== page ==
MA in Applied Linguistics

New applications for the MA in Applied Linguistics are not being accepted at this time. Students interested in graduate study in this field may wish to consider the master’s program described here. Requirements for students currently enrolled in the MA in Applied Linguistics program are listed below.

The Master of Arts in Applied Linguistics program provides an excellent background for more advanced work in linguistics or fields related to linguistics and the language sciences. Students who have completed the MA degree have continued on to PhD programs in linguistics, and to clinical programs in communication disorders. Others have gone on to work in the fields of speech technology or education, among others. In addition, students who are planning a career in the linguistic study and teaching of their native language and in shaping the language policies in their countries of origin can benefit from interaction with the African Studies Center, the Modern Languages & Comparative Literature Department, the Department of Romance Studies, and the School of Education (SED).

In consultation with an advisor, master’s degree students select a sequence of courses providing both depth and breadth in their area of specialization. Students may also become involved in projects offering opportunities for research and practice, in association with faculty at Boston University and other local institutions, including universities, schools, research institutes, or clinics.

Applicants must have met the requirements for a bachelor’s degree. The undergraduate degree may be in any field, but the student must have completed the equivalent of one of Boston University’s introductory classes in linguistics (CAS LX 250 or SED LS 565). Students who have not previously had an introductory linguistics course must pass an examination or make up the deficiency through coursework prior to entry or during the first semester. (Introductory linguistics courses will not be counted toward the master’s degree requirements.)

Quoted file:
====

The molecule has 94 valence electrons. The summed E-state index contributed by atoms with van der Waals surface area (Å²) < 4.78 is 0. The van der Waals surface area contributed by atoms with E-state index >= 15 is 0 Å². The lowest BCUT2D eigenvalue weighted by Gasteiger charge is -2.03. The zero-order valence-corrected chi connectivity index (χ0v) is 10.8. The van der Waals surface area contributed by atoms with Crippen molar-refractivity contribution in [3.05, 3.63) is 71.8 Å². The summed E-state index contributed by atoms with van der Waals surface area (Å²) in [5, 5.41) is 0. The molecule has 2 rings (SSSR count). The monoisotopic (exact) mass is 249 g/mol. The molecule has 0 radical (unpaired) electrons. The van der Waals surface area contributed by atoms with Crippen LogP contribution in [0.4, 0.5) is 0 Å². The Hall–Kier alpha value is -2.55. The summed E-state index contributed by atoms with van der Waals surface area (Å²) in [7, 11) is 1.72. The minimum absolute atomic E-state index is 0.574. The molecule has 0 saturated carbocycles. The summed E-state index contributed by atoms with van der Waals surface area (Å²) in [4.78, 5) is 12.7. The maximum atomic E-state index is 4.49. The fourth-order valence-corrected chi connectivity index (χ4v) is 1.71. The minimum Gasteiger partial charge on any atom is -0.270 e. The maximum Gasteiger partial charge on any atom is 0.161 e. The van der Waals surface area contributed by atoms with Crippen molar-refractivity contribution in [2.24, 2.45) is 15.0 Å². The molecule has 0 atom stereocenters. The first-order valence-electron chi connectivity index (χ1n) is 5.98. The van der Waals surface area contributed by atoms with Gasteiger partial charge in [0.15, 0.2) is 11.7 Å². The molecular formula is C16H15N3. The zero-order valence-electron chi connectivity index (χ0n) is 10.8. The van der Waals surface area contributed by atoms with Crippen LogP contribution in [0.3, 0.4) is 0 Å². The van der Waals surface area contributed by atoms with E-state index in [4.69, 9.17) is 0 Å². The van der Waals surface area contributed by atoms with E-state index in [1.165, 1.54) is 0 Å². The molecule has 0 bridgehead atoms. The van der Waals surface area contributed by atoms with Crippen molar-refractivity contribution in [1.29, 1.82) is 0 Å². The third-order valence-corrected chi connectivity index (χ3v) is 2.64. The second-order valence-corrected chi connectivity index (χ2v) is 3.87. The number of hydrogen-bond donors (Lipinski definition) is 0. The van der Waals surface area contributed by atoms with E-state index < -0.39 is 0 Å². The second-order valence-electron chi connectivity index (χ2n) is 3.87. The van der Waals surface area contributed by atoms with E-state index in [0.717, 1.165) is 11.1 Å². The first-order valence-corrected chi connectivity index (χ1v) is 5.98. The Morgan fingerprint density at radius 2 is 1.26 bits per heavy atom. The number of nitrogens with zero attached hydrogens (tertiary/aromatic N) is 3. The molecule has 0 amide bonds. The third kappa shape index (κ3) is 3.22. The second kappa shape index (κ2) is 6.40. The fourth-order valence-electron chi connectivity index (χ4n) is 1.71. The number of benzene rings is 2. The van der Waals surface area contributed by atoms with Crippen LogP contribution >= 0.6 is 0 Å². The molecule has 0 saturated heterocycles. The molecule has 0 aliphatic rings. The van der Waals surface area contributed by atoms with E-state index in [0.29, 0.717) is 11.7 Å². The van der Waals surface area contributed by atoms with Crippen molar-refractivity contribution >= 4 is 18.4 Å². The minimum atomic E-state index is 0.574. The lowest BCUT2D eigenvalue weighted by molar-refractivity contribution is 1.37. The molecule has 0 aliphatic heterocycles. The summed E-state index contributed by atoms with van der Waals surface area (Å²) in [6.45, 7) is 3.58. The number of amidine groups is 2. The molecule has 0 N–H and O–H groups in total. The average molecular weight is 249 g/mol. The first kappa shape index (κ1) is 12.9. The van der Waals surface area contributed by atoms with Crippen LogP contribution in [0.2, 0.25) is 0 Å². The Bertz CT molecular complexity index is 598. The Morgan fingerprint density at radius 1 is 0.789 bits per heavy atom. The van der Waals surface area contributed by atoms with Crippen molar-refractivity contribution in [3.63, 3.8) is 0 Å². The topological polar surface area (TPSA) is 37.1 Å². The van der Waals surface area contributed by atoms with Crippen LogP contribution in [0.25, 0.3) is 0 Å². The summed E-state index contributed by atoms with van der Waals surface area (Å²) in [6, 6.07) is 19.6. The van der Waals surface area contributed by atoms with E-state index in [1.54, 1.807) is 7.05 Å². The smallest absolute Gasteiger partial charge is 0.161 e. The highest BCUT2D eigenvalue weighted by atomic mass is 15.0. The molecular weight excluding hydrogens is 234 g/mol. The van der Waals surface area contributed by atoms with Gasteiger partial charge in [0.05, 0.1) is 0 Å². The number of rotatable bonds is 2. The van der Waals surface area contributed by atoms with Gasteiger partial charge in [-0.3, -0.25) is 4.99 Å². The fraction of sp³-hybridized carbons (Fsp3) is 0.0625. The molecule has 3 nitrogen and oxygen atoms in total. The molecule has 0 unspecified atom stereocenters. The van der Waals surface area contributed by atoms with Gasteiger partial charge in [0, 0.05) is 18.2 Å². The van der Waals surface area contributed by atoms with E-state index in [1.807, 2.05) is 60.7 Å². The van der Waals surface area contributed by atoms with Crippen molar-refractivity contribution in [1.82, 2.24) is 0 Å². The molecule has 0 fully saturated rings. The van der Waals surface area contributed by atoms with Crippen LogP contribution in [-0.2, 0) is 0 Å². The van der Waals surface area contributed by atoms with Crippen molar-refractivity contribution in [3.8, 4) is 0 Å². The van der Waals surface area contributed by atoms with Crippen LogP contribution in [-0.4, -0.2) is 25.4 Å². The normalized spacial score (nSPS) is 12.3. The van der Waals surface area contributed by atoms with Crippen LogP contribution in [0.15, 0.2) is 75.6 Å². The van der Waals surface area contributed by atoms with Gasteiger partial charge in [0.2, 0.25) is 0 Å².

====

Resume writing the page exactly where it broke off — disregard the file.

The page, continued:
Course Requirements

Please note: The numbering of courses has changed as of Fall 2016. Listed below are the new numbers, as well as the previous numbers, for required courses.

Eight semester-level courses (32 credits) are required:

  • GRS LX 601 Phonetics & Phonology: Introduction to Sound Systems (previously offered as CAS LX 510)
  • GRS LX 621 Syntax: Introduction to Sentential Structure (previously offered as CAS LX 522)
  • One course in language structure and linguistic theory
  • One course that provides an introduction to a major area of applied linguistics
  • Four additional specialized courses. Possible specialization areas include the following, or students may design their own specialization in consultation with their advisor:
    • Language Acquisition
    • Language Structure and Linguistic Theory
    • Sign Language Linguistics and Acquisition
    • Bilingualism and Language Teaching

A full list of approved courses can be found online.

Students may receive transfer credit for up to two courses, in accordance with the policies and practices of the Graduate School of Arts & Sciences. If a student has taken the equivalent of any of the core courses, it may be waived. In this case, the student may substitute another course for the course already taken, but unless the credits are transferred, there will be no reduction in the 32 credits required for the MA.

Language Requirement

All students pursuing an MA in Applied Linguistics are required to demonstrate graduate-level reading proficiency in a foreign language prior to completion of the degree. Language proficiency can be demonstrated either through a language examination, successful completion of a non-credit graduate-level foreign language reading course offered by Boston University, or the equivalent of two years of undergraduate study of the language at Boston University.

Final MA Project

Students complete a significant research project relevant to their field of specialization. This may be a publishable paper or a project designed to show mastery of some aspect of the specialization area. Planning of the final project is done in consultation with the advisor. The project or paper is evaluated by the advisor and at least one other member of the Linguistics faculty.